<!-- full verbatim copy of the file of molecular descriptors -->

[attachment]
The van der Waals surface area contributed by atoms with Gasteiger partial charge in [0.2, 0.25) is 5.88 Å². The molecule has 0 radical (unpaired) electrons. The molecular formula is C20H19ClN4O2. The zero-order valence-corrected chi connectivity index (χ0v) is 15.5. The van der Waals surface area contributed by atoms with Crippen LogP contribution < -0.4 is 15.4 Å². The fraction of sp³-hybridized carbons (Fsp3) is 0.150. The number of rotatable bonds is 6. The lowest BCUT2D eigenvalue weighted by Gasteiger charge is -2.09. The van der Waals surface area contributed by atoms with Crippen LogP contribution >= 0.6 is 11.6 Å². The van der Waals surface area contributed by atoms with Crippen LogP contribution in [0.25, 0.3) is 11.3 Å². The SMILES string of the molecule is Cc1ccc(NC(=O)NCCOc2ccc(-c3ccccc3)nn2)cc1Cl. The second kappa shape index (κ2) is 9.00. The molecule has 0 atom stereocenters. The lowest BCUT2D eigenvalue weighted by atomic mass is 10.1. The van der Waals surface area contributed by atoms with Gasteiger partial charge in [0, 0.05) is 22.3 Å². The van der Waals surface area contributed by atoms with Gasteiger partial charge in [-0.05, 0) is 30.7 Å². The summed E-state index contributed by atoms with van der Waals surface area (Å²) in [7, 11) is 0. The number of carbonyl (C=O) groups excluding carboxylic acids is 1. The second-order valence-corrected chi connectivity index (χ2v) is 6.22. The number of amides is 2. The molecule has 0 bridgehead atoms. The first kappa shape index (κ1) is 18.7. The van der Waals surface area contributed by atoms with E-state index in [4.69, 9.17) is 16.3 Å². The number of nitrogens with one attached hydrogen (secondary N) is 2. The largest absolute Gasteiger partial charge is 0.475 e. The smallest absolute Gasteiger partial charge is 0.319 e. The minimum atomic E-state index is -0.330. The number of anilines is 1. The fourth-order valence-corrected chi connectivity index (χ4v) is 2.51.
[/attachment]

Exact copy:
The van der Waals surface area contributed by atoms with Gasteiger partial charge in [0.2, 0.25) is 5.88 Å². The molecule has 0 radical (unpaired) electrons. The molecular formula is C20H19ClN4O2. The zero-order valence-corrected chi connectivity index (χ0v) is 15.5. The van der Waals surface area contributed by atoms with Crippen LogP contribution < -0.4 is 15.4 Å². The fraction of sp³-hybridized carbons (Fsp3) is 0.150. The number of rotatable bonds is 6. The lowest BCUT2D eigenvalue weighted by Gasteiger charge is -2.09. The van der Waals surface area contributed by atoms with Crippen LogP contribution >= 0.6 is 11.6 Å². The van der Waals surface area contributed by atoms with Crippen LogP contribution in [0.25, 0.3) is 11.3 Å². The SMILES string of the molecule is Cc1ccc(NC(=O)NCCOc2ccc(-c3ccccc3)nn2)cc1Cl. The second kappa shape index (κ2) is 9.00. The molecule has 0 atom stereocenters. The lowest BCUT2D eigenvalue weighted by atomic mass is 10.1. The van der Waals surface area contributed by atoms with Gasteiger partial charge in [0, 0.05) is 22.3 Å². The van der Waals surface area contributed by atoms with Gasteiger partial charge in [-0.05, 0) is 30.7 Å². The summed E-state index contributed by atoms with van der Waals surface area (Å²) in [7, 11) is 0. The number of carbonyl (C=O) groups excluding carboxylic acids is 1. The second-order valence-corrected chi connectivity index (χ2v) is 6.22. The number of amides is 2. The molecule has 0 bridgehead atoms. The first kappa shape index (κ1) is 18.7. The van der Waals surface area contributed by atoms with E-state index in [4.69, 9.17) is 16.3 Å². The number of nitrogens with one attached hydrogen (secondary N) is 2. The largest absolute Gasteiger partial charge is 0.475 e. The smallest absolute Gasteiger partial charge is 0.319 e. The minimum atomic E-state index is -0.330. The number of anilines is 1. The fourth-order valence-corrected chi connectivity index (χ4v) is 2.51.